Lore review by Alyse Garner - Cinema Paradiso
Set in the immediate aftermath of World War II, the Nazi government has fallen and its high-ranking officials are forced to flee in the face of Allied arrest. After their loyalist parents disappear, five siblings must traverse the ruins of Germany in hope of reaching their Grandmother in Hamburg.
Following the fall of Germany to Allied forces Nazi parents frantically clear their luxurious home of valuables, readying for an escape. Their haste relentlessly, taking time to dispose of the family dog (within earshot of their daughter) but failing to ready their children in time for the escape.
Eldest sister Lore (Saskia Rosendahl), already supplanting the parents in their roles is forced to take charge of her siblings and guide them across war torn Germany. Having lost their money, status and power, the family lose almost everything else just as quickly. The children’s journey across the country sees them deserting suitcases full of clothes and possessions, simply out of necessity, whilst even the strangers they encounter refuse to help them because of their background.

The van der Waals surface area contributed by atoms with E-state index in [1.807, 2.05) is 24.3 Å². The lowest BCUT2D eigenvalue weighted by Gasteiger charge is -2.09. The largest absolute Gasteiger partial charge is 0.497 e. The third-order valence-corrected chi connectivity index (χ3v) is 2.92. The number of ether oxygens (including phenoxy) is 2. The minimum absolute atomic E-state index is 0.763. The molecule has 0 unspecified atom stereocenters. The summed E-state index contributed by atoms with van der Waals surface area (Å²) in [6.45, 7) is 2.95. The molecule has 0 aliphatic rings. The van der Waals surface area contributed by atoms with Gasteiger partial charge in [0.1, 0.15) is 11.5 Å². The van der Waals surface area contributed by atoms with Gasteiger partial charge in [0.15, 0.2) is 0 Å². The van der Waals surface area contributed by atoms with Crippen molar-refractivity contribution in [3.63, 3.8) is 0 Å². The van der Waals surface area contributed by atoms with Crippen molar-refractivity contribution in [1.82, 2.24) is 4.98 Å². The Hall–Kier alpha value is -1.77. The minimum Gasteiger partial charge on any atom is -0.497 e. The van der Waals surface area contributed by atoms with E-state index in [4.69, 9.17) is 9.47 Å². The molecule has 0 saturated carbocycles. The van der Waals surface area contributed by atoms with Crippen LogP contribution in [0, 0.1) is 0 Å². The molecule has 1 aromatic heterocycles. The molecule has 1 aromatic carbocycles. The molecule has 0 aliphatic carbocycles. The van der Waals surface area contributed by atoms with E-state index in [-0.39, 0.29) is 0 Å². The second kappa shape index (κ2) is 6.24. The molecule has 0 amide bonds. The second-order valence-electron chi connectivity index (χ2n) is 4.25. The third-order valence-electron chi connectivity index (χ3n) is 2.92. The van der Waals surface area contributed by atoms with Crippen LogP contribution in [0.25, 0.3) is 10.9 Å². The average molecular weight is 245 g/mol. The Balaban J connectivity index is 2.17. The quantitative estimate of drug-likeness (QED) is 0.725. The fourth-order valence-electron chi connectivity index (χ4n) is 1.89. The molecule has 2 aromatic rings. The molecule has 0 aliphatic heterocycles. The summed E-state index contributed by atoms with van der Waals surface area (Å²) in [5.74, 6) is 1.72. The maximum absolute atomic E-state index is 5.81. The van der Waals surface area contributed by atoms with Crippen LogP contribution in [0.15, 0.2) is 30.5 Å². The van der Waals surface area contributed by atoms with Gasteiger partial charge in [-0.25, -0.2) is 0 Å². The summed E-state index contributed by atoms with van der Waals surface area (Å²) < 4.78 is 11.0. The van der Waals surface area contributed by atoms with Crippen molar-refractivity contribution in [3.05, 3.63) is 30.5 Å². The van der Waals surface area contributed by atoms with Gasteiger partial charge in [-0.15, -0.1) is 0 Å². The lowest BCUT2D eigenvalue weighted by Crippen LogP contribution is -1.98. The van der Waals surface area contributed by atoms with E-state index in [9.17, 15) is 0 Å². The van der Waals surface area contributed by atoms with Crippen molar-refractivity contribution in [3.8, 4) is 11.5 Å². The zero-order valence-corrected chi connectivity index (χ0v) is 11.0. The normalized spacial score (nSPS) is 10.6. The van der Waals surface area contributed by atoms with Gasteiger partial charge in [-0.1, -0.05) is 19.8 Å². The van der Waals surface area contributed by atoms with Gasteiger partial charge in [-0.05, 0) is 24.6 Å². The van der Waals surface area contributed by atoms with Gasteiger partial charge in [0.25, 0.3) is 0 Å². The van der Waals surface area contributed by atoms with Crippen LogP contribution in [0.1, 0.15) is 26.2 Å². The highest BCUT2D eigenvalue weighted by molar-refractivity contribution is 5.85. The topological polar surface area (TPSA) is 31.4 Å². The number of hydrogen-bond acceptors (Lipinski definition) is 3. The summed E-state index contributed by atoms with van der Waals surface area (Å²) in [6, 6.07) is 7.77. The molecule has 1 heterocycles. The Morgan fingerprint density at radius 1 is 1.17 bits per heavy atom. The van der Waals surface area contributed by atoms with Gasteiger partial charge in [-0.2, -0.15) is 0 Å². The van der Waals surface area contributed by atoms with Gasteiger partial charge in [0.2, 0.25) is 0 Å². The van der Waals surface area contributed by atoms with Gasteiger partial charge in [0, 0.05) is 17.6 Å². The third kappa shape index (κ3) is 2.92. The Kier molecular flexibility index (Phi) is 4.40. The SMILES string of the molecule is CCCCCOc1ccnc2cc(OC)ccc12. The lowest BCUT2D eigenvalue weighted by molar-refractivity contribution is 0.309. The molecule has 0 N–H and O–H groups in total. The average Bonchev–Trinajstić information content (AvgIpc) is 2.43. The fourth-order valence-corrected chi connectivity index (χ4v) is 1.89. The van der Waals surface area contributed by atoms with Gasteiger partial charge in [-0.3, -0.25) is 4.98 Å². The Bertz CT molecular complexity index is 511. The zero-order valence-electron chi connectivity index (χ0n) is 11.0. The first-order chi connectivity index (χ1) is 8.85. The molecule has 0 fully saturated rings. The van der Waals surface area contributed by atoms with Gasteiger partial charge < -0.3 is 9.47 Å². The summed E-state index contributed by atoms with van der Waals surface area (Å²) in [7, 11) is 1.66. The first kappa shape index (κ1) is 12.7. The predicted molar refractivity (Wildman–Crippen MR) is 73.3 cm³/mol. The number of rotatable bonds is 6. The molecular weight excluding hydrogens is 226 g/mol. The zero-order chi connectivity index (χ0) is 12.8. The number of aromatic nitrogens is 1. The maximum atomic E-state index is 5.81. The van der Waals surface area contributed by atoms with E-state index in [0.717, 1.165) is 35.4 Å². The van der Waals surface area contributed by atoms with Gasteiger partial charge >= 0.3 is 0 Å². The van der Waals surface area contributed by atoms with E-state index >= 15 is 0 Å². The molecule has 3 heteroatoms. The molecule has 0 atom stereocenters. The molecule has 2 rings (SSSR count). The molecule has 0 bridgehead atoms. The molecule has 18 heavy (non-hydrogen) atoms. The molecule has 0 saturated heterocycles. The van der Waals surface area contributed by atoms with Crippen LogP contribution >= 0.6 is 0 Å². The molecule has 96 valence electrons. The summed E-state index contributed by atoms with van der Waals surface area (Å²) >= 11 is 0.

The lone sympathetic figure to encounter the children comes in the form of mysterious Jewish concentration camp survivor, Thomas (Kai Malina). At first, he casts an intimidating presence, having attempted to seduce Lore late one night. He further scares the children by following them on their journey uninvited. However, he soon redeems himself, acting as their protector at a moment’s notice. Not to mention, his status as a Jew amongst Nazis creates a fascinating divide amongst the group for a long while.
Though the story of the children is a rather heart wrenching one, filled with moments where their vulnerability is palpable the narrative itself never quite comes alive. Though characters are well presented their journey is one of separate incidents rather than of overarching emotion; despite this the faithful recreation of a period usually glossed over is absolutely fascinating. Adaptations often get so caught up in the actual conflict of the World War, they forget about the common people affected by it.